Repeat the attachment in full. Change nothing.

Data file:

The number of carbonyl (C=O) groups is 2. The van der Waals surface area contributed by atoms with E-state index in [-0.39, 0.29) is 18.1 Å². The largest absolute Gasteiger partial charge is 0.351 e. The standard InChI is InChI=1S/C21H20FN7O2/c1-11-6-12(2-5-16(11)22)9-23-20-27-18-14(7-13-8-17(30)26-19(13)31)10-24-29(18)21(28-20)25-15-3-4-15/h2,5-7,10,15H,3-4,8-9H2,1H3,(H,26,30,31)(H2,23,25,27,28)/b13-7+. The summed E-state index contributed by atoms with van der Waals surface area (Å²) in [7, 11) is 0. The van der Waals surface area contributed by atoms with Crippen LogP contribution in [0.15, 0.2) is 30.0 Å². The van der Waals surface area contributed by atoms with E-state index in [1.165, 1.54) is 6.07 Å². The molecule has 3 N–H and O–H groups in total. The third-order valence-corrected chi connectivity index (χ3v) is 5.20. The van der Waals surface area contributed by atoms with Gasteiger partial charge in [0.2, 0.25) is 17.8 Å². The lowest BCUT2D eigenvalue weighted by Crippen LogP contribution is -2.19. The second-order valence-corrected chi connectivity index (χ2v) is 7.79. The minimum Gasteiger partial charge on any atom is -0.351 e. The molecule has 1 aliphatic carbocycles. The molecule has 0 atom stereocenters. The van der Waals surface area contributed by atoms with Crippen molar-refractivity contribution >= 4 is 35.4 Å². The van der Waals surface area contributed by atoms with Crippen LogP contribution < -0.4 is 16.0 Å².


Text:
The number of carbonyl (C=O) groups is 2. The van der Waals surface area contributed by atoms with E-state index in [-0.39, 0.29) is 18.1 Å². The largest absolute Gasteiger partial charge is 0.351 e. The standard InChI is InChI=1S/C21H20FN7O2/c1-11-6-12(2-5-16(11)22)9-23-20-27-18-14(7-13-8-17(30)26-19(13)31)10-24-29(18)21(28-20)25-15-3-4-15/h2,5-7,10,15H,3-4,8-9H2,1H3,(H,26,30,31)(H2,23,25,27,28)/b13-7+. The summed E-state index contributed by atoms with van der Waals surface area (Å²) in [7, 11) is 0. The van der Waals surface area contributed by atoms with Crippen LogP contribution in [0.15, 0.2) is 30.0 Å². The van der Waals surface area contributed by atoms with E-state index in [1.165, 1.54) is 6.07 Å². The molecule has 3 N–H and O–H groups in total. The third-order valence-corrected chi connectivity index (χ3v) is 5.20. The van der Waals surface area contributed by atoms with Gasteiger partial charge in [0.2, 0.25) is 17.8 Å². The lowest BCUT2D eigenvalue weighted by Crippen LogP contribution is -2.19. The second-order valence-corrected chi connectivity index (χ2v) is 7.79. The minimum Gasteiger partial charge on any atom is -0.351 e. The molecule has 1 aliphatic carbocycles. The molecule has 0 atom stereocenters. The van der Waals surface area contributed by atoms with Crippen molar-refractivity contribution >= 4 is 35.4 Å². The van der Waals surface area contributed by atoms with Crippen LogP contribution < -0.4 is 16.0 Å².